What are Bachelor Buttons?

Mary McMahon
Mary McMahon

Bachelor buttons are bright blue annual flowers with distinctively ragged blooms and a somewhat rakish growth habit. These plants are commonly included in wildflower mixtures, and they are also sown alone in tight clusters which will provide a burst of color when the flowers start to bloom. Many garden supply stores carry bachelor button seeds, and some also carry starts and seedlings, although these flowers tend to grow best from seed. In some regions, these flowers grow wild along the roadside and in meadows.

Woman with a flower
Woman with a flower

These flowers are also known as cornflowers or Centaurea cyanus. In addition to classic blue, they also come in white, pink, and shades of purple, with some cultivars growing up to three feet (one meter) in height, while others are more compact and low to the ground. Like many wildflowers, bachelors buttons tend to look a bit ragged while they grow, but this is part of their charm; they lend themselves well to an informal flower garden or a butterfly garden.

Ideally, bachelor buttons should be grown in full sun, although gardeners can plant them in other areas of the garden with varying levels of success. It can help to prepare the soil with compost or fertilizer before seeding, and to fertilize and water periodically during the growing season, but these plants are very hardy, and sometimes they can survive even if they are a bit neglected. They generally cannot be shaped or pruned, although gardeners can cut flowers to encourage the plant to produce more.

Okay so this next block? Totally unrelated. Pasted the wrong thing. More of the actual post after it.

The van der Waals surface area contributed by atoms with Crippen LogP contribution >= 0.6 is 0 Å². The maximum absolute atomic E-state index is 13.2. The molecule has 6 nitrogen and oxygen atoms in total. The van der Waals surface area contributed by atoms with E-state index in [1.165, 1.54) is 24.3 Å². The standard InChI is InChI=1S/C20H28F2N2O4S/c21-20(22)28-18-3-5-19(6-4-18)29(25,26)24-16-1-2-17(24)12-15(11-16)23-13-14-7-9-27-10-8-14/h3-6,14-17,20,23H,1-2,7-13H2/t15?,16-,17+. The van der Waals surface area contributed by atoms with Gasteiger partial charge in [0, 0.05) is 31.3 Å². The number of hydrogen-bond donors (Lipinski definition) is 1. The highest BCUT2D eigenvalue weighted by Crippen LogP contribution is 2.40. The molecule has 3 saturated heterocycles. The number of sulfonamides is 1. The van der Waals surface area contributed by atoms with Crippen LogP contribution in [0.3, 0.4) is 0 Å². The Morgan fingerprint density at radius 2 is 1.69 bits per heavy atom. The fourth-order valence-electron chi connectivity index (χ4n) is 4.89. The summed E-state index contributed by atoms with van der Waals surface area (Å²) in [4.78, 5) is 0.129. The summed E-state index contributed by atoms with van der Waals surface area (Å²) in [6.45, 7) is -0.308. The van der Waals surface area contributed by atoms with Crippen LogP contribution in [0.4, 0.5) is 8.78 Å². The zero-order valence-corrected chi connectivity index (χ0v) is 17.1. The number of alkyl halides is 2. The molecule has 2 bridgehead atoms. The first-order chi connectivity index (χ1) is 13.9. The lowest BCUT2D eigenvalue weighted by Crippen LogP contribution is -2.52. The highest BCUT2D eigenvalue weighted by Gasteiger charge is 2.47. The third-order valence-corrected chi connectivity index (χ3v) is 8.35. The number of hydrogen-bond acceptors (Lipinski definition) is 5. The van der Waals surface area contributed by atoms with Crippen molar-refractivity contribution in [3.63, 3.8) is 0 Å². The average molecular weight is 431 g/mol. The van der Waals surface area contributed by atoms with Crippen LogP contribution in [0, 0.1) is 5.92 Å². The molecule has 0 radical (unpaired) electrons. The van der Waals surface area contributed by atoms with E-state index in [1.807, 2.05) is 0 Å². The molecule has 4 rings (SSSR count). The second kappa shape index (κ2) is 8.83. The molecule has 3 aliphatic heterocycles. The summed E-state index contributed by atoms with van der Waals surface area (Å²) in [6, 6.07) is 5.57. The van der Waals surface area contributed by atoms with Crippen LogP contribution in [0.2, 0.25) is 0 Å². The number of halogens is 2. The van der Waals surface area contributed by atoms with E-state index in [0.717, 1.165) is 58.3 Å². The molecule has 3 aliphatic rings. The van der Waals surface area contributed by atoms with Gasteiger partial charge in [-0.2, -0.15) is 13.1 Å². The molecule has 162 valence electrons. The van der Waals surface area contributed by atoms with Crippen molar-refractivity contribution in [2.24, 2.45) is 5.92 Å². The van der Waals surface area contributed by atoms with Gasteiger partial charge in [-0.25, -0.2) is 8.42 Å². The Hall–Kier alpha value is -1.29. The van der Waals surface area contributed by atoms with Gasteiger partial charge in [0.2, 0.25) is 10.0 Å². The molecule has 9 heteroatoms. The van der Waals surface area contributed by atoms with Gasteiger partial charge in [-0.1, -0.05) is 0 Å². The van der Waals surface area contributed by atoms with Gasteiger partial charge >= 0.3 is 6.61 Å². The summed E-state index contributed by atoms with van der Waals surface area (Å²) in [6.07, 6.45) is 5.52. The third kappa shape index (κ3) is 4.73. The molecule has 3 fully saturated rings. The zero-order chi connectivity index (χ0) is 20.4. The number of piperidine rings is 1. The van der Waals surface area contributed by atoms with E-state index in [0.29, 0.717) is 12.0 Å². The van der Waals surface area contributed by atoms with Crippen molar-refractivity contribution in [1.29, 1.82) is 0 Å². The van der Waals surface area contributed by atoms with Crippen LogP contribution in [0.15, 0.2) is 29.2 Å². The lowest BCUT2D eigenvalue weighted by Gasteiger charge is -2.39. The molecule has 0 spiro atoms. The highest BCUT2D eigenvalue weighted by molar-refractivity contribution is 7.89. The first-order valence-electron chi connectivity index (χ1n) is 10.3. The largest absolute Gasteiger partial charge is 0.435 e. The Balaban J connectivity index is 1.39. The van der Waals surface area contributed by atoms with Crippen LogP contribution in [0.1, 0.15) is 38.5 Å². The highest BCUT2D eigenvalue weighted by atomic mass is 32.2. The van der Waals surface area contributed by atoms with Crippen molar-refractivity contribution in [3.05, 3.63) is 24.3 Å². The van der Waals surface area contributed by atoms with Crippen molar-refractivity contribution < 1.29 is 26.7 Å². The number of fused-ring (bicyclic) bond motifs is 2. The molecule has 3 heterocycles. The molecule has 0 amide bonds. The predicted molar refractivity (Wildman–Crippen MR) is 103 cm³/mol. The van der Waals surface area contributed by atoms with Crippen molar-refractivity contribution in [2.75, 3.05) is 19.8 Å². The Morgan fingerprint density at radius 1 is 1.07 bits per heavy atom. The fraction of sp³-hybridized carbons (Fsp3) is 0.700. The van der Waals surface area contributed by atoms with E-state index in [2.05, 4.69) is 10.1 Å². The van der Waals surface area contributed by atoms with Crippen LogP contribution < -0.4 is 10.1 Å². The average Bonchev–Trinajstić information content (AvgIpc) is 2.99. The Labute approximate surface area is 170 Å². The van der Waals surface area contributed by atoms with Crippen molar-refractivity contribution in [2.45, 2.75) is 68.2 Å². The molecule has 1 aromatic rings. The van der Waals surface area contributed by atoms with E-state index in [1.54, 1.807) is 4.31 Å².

Seeds can be sown in the late fall or early spring. People who live in very cold climates may want to wait until the spring, or consider sprouting bachelor buttons inside a greenhouse and planting the seedlings out after the worst of the winter weather has passed. These flowers are annuals, so they will die off after the summer, but they also reseed themselves, and they may appear again in the next year without any effort on the part of the gardener. Bachelor buttons will also tend to spread across the garden after a few years.

These colorful flowers tend to look best when they are grown as a clump. They can be paired with other wildflowers such as coneflowers, asters, black-eyed-Susans, cosmos, hollyhocks, bluebells, goldenrod, larkspur, poppies, yarrox, and phlox, among many others. Bachelor buttons make excellent cut flowers for bouquets, buttonholes, and flower arrangements, and they also take readily to drying, for people who like to work with dried flowers.

Mary McMahon
Mary McMahon

Ever since she began contributing to the site several years ago, Mary has embraced the exciting challenge of being a wiseGEEK researcher and writer. Mary has a liberal arts degree from Goddard College and spends her free time reading, cooking, and exploring the great outdoors.

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